Groups of doctors and hospitals that provide coordinated care through traditional Medicare are relieved that new federal rules won’t penalize them for increased care costs related to the Covid-19 pandemic.
The Centers for Medicare & Medicaid Services announced, in an interim final rule issued Thursday, that Covid-19-related care costs during the pandemic health emergency will not count toward spending thresholds for accountable care organizations, or ACOs. The policy is retroactive to Jan. 1, 2020.
The 517 provider groups known as ACOs are helping to shift traditional Medicare plans’ move from a fee-for-service payment model to value-based care, in which provider reimbursement is based on patient outcomes rather than the amount of services provided.
When ACOs improve beneficiary health and lower costs for the Medicare program, they share in the savings. But 192 of the organizations are taking “downside” financial risk for cost increases, meaning they could lose revenue and be required to reimburse Medicare if their cost of care exceeds agreed-upon thresholds.
The change will help ease the concerns of many ACOs, who last month said they might leave the program because of the “catastrophic effects of the COVID-19 pandemic,” Clif Gaus, president of the National Association of Accountable Care Organizations, said in a statement.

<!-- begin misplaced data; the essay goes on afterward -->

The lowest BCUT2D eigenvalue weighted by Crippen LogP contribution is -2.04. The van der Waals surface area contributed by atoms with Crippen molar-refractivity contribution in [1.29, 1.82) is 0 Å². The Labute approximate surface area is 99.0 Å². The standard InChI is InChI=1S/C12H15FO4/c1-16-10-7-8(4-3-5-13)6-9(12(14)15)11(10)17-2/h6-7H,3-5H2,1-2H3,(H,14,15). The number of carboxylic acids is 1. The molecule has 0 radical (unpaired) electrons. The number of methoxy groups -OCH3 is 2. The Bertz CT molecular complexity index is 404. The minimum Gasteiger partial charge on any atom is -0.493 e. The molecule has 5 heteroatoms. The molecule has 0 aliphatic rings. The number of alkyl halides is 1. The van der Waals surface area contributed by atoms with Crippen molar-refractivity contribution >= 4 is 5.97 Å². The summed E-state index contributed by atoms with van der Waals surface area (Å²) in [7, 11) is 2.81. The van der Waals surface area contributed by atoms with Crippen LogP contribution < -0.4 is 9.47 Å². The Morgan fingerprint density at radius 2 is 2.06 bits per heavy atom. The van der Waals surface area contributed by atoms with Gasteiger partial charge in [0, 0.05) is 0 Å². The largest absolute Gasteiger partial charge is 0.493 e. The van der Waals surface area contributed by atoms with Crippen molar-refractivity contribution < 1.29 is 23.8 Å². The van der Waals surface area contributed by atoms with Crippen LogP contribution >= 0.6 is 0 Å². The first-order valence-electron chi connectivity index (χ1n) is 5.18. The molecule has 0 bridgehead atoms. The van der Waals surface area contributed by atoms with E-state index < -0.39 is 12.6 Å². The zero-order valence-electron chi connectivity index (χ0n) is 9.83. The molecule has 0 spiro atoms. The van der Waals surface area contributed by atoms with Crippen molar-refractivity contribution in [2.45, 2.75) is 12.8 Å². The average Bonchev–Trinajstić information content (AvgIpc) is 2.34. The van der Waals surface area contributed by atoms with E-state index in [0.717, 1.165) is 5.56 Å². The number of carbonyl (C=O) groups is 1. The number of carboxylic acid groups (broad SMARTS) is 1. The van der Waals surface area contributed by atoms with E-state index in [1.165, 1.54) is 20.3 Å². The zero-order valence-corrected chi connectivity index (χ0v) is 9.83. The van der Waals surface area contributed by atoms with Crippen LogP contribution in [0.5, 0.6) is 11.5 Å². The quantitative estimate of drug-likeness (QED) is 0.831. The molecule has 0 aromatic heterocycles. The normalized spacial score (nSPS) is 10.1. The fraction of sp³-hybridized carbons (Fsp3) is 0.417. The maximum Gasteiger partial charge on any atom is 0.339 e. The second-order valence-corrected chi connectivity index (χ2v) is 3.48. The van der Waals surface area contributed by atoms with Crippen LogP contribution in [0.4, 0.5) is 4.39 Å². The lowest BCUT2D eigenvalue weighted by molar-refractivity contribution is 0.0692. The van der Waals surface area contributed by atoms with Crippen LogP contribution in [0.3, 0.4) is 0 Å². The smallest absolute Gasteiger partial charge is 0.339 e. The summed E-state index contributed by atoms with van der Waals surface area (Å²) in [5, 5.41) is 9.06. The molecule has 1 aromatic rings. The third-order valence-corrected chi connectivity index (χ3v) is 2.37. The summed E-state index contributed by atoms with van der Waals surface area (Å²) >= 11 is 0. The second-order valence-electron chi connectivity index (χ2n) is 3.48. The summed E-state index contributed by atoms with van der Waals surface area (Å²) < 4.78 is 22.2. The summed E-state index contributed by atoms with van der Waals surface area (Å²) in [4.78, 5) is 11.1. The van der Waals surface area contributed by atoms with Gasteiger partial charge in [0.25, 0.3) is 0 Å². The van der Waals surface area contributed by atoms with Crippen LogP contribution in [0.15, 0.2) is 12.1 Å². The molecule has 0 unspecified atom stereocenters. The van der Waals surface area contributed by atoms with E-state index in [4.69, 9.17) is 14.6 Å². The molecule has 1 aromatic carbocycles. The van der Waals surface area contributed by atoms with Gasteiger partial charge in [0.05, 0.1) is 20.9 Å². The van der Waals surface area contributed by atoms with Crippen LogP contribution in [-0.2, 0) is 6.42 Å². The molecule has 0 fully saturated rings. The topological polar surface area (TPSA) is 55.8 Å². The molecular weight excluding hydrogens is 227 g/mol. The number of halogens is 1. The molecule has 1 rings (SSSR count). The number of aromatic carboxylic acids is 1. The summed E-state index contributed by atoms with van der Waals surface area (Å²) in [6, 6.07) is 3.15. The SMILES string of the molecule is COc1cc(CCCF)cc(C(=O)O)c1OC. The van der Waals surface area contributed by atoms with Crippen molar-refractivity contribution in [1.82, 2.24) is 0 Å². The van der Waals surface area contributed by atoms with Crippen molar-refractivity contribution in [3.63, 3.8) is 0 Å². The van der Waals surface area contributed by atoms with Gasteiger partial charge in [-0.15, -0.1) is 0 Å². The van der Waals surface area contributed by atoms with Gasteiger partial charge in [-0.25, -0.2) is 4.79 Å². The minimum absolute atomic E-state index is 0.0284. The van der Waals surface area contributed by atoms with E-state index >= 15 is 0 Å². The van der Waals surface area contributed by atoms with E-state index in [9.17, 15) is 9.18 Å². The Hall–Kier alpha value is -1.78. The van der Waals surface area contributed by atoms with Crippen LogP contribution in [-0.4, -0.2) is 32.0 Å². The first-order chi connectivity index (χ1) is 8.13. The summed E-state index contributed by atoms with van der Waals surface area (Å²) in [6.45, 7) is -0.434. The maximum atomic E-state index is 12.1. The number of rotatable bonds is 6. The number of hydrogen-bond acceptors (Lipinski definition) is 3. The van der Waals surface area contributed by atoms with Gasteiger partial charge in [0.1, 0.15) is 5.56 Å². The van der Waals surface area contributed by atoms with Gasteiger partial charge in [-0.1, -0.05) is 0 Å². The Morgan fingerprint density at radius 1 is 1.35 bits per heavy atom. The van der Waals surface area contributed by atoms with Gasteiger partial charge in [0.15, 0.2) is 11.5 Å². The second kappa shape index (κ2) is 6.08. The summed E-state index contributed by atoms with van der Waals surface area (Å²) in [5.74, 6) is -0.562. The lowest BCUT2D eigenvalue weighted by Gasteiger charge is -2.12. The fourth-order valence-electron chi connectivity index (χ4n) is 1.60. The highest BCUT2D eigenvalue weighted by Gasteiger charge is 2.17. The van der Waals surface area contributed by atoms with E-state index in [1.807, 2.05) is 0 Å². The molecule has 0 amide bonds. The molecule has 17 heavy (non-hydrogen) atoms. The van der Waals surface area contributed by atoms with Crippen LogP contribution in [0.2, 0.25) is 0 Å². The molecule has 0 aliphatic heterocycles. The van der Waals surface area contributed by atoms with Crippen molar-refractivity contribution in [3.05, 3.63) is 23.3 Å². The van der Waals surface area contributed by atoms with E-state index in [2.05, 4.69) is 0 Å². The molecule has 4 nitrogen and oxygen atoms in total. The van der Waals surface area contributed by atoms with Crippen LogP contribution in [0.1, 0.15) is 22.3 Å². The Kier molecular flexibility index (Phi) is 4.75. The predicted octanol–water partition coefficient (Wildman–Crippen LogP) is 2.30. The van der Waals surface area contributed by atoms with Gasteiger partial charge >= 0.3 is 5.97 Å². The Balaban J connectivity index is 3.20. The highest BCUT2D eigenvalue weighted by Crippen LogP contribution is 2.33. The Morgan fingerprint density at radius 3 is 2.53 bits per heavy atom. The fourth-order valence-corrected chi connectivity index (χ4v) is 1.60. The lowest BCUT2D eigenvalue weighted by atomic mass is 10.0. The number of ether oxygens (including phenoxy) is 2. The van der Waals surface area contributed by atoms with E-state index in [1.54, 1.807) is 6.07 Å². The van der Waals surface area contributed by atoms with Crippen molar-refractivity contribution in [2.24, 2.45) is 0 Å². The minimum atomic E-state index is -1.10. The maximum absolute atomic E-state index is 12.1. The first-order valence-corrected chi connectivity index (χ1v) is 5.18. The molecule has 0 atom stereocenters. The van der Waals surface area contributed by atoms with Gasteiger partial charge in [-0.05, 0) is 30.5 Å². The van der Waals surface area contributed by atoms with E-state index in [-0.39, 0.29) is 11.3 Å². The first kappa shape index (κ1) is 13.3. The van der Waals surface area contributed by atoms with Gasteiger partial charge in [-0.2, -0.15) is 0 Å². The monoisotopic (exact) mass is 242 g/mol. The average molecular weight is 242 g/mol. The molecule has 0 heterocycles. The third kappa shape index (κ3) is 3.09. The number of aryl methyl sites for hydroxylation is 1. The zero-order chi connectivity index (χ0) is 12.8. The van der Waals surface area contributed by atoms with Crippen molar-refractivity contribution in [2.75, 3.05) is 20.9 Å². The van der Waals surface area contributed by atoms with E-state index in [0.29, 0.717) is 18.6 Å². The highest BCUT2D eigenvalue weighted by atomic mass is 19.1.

Forgiving the Covid-related costs “will help sustain participation in the program for 2020,” Gaus said. “Greater ACO participation leads to Medicare savings and high-quality care, so today’s changes are very much welcomed.”
The association asked for the policy change in March as more Medicare beneficiaries became infected with the coronavirus. The group warned that without it, many ACOs would leave the Medicare Shared Savings Program—traditional Medicare’s leading value-based care initiative.
However, the association remains concerned that the policy extends until only during the health emergency rather than the entire calendar year. The group “believes COVID-related costs should be removed from the entire performance year,” Gaus said.